PHP vs ASP
You are an inspiring young website application developer. You sit down with one of your many ideas that you have come up with over the past day, and begin thinking how you are going to execute it. One of your first choices is, what backend language are you going to use? There are varying possibilites, but your two main ones are ASP and PHP. Well, I guess only nerds like me only have these situations, sigh.
Anywho, ASP (Active Server Pages) and PHP (PHP Hypertext Preprocessor) have their varying pros and cons.
First off, let it be known that you only need to use one of these language if you have a task that requires backend scripts that communicate with files, or with some data source such as a database.
ASP is a toy from the Microsoft development toy chest and is used with “Internet Information Server” (IIS) which is a program that runs on Microsoft servers. ASP is generally not supported beyond Microsoft servers. However, there are 3rd party applications that can make it compatible with a few other servers. ASP is widely used for large companies Web needs.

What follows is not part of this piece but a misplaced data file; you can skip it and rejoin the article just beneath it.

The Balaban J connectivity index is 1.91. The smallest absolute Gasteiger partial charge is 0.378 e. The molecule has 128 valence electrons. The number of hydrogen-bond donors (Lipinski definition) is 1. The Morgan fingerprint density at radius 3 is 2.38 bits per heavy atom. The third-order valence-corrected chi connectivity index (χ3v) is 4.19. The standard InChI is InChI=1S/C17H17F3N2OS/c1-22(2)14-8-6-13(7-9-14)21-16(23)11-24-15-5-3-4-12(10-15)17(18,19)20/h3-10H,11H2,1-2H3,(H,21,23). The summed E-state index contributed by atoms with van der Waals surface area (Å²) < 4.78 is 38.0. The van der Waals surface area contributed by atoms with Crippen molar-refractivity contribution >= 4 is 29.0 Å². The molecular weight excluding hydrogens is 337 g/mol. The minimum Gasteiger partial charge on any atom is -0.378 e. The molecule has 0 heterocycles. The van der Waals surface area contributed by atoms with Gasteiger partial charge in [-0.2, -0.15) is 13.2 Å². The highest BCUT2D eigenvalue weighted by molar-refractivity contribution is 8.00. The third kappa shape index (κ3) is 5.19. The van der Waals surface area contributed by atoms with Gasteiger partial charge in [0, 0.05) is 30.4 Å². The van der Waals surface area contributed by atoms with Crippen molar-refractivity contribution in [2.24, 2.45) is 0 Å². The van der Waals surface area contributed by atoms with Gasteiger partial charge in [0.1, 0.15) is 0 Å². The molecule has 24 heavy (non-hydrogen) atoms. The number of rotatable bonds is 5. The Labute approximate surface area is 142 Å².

Rasmus Lerdorf originally designed the PHP parsing language during 1994/1995. Some other major contributors were Zeev Suraski and Andi Gutmans who rewrote the parsing engine to create PHP version 3. The major NT and UNIX Web servers support it and it is widely used with the mySQL database. Small and medium Web developers use it religiously.
ASP requires a windows server while PHP will do just fine with a linux server. If you plan on hosting this over the net, you will find it much easier to find free, or cheap linux hosting, than the same server with windows installed on it (probably because windows server software cost money, but what do I know)
Overall PHP is easier to learn because there are tons of tutorials online and a huge community, while you have to go digging a little more for ASP.
So what should you choose? It depends on what you already know. Which one you choose is based on many variables but none more important than preference. When people visit your site they won’t say, “Man, this page was generated by ASP; that sucks!” What they will do is evaluate the site’s usefulness based on design and content. Therefore as long as your site follows the rules of good design and also provides the content that the client was looking for any of these dynamic content tools will work just fine, so take your pick.